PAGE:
The total allowance for appropriations in aid at £330,500 shows an increase of £9,500. The increase is in the allowance for receipts from sales of timber. The increase in total allowance for appropriations in aid over the actual level of receipts in 1958/59 is £14,366.
Despite the shortfall in revenue in 1958/59, allowance is being made in the 1959/60 Estimate for an increase in revenue from sales of timber to £280,000. There has been some fall-off early this year in imported timber prices arising from the reaction of Russian prices on Scandinavian quotations, but it is difficult to see how the market in sawlog timber will develop during the remainder of the year. There is, however, a prospect of improved market capacity for small-size thinnings with the entry of the Scariff  chipboard factory into the timber market.
It has been possible to take into account also the developing market in transmission and telegraph poles. Discussions have been going on during the year with the Electricity Supply Board directed towards securing a greater share of this market for Irish-grown timber. The Board is anxious to buy home-grown timber and progress is being made with the resolution of problems of continuity and timing of supply to meet the Board's requirements. There was an increase in revenue from sale of transmission and telegraph poles in 1958/59 and the upward trend is likely to continue.
In relation to long-term market trends, I mentioned in introducing last year's Estimate that the Institute for Industrial Research and Standards had taken up the question of establishing standards for home grown timber. A few months ago, the Institute published Moisture Content Standards applicable to both home-grown and imported timber. This is, I think, a valuable step forward towards putting Irish timber in fair competition with the imported material, as it will provide engineers and architects with the means by which they can specify a suitable standard of moisture content for any particular purpose rather than relying, as in the past, on the unsafe assumption that by specifying imported timber they would be sure of obtaining timber which had been well seasoned. We have sought the co-operation of other Government Departments and public bodies in giving a lead by excising the terms “imported” and “native” from their vocabularies in preparing contract specifications for timber. Our appeals have met with a ready response and the Department of Local Government has also circularised local authorities in the matter to secure their co-operation also. The lead which will henceforward be given by all those public bodies will, I hope, be followed by engineers and architects in private practice thus bringing us nearer to the day when the old shibboleth that native timber was inferior can be finally buried and when Irish-grown timber will be able to compete on its merits and price with the imported product.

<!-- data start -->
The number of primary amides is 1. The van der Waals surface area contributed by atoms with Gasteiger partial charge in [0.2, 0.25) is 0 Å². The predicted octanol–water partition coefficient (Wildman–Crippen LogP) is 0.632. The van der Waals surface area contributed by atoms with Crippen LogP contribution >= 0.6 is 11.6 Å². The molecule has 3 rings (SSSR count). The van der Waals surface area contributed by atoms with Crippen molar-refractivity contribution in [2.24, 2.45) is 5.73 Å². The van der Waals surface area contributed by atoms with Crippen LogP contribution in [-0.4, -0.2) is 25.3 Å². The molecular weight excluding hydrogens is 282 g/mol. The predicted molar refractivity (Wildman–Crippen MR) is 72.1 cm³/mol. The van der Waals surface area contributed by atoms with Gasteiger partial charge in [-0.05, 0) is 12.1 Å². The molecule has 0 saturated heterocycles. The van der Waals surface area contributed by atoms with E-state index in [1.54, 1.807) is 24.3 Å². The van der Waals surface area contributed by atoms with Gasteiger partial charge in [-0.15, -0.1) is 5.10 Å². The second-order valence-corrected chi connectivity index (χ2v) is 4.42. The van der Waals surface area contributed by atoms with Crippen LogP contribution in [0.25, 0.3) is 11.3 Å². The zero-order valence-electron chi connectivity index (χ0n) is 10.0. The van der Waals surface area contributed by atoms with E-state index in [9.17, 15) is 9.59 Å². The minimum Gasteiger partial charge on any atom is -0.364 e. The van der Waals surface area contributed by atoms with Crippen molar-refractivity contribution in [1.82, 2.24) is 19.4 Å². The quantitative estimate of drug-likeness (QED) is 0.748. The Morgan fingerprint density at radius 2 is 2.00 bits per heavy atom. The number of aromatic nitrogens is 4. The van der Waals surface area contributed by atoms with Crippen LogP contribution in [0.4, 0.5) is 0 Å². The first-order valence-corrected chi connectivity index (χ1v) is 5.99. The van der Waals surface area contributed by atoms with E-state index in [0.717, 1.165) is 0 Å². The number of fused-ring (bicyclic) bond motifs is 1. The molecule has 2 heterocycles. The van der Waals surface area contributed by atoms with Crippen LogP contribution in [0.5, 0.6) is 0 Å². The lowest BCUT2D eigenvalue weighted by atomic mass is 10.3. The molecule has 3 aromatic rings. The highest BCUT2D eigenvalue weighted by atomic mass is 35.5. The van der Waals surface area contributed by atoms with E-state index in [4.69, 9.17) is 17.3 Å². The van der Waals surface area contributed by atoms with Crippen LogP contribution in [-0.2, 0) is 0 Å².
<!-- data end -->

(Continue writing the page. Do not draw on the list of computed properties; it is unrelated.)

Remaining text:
As to future markets for small size timbers, I have already mentioned the Scariff chipboard factory, which I understand hopes to commence production this autumn and has already made a start on the purchase of initial timber stocks. There are various other projects for industrial development based on the use of thinning produce under active discussion. In relation to long-term development in this field, we have recently had the benefit of a report from a firm of consultants of world wide repute, employed under the E.P.A. Small Pulp Mills Project, in which this country participated. The report which contained much valuable information is at present being studied by the various interests concerned. We have intimated to the European Productivity Agency that we would be in favour of its release for general publication.
The amount provided in the grant-in-aid for the acquisition of land-subhead C (1)—in 1958-59 was £160,000. The new provision in 1959-60 has been increased to £170,000. Allowing for unexpended carryover, there is a total of over £268,000 available this year, more than ample to meet land purchase progress in the year.
A greater area of land was acquired in 1958/59 than in any previous year. The gross area acquired totalled 28,436 acres in 339 transactions, compared with 26,344 acres in 374 transactions in 1957/58 and 18,731 acres in 247 transactions in 1956/57. Final figures for the productive area acquired in 1958/59 are not yet available but it is expected to approximate 25,000 acres or some 2,000 acres above the record figure of achievement in 1957/58.
It is encouraging to have acquired last year for the first time as much land as it is hoped to plant in fulfilment from this year on of the 25,000 acres per annum planting target established some years ago. The rate of acquisition of land is, however, still far from satisfactory, when regard is had to the extreme inadequacy of the reserve of plantable land held by the Department.